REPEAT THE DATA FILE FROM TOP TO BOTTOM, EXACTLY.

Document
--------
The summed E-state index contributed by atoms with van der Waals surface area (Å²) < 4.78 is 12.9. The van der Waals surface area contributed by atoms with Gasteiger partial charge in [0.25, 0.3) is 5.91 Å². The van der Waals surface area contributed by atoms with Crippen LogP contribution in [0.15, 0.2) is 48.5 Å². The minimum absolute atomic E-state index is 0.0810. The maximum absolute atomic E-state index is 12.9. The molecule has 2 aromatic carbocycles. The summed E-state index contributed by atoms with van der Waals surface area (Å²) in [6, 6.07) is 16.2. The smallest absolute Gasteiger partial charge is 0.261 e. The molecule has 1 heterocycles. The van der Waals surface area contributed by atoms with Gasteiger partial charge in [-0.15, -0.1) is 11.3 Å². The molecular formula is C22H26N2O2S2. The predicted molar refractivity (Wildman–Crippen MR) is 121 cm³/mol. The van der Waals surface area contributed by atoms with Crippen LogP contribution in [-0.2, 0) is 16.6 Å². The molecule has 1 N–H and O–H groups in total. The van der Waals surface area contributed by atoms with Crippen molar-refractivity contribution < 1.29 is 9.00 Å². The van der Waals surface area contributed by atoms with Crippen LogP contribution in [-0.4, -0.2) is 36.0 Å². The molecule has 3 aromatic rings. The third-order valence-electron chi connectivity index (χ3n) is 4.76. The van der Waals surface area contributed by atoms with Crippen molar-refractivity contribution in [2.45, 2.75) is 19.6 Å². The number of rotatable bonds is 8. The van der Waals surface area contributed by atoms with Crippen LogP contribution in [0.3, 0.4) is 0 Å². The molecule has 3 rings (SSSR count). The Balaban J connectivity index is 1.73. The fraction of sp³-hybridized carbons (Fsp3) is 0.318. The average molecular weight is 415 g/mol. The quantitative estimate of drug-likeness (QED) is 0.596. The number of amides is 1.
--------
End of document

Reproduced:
The summed E-state index contributed by atoms with van der Waals surface area (Å²) < 4.78 is 12.9. The van der Waals surface area contributed by atoms with Gasteiger partial charge in [0.25, 0.3) is 5.91 Å². The van der Waals surface area contributed by atoms with Crippen LogP contribution in [0.15, 0.2) is 48.5 Å². The minimum absolute atomic E-state index is 0.0810. The maximum absolute atomic E-state index is 12.9. The molecule has 2 aromatic carbocycles. The summed E-state index contributed by atoms with van der Waals surface area (Å²) in [6, 6.07) is 16.2. The smallest absolute Gasteiger partial charge is 0.261 e. The molecule has 1 heterocycles. The van der Waals surface area contributed by atoms with Gasteiger partial charge in [-0.15, -0.1) is 11.3 Å². The molecular formula is C22H26N2O2S2. The predicted molar refractivity (Wildman–Crippen MR) is 121 cm³/mol. The van der Waals surface area contributed by atoms with Crippen LogP contribution in [-0.2, 0) is 16.6 Å². The molecule has 1 N–H and O–H groups in total. The van der Waals surface area contributed by atoms with Crippen molar-refractivity contribution < 1.29 is 9.00 Å². The van der Waals surface area contributed by atoms with Crippen LogP contribution in [-0.4, -0.2) is 36.0 Å². The molecule has 3 aromatic rings. The third-order valence-electron chi connectivity index (χ3n) is 4.76. The van der Waals surface area contributed by atoms with Crippen molar-refractivity contribution in [2.45, 2.75) is 19.6 Å². The number of rotatable bonds is 8. The van der Waals surface area contributed by atoms with Crippen LogP contribution in [0.3, 0.4) is 0 Å². The molecule has 3 rings (SSSR count). The Balaban J connectivity index is 1.73. The fraction of sp³-hybridized carbons (Fsp3) is 0.318. The average molecular weight is 415 g/mol. The quantitative estimate of drug-likeness (QED) is 0.596. The number of amides is 1.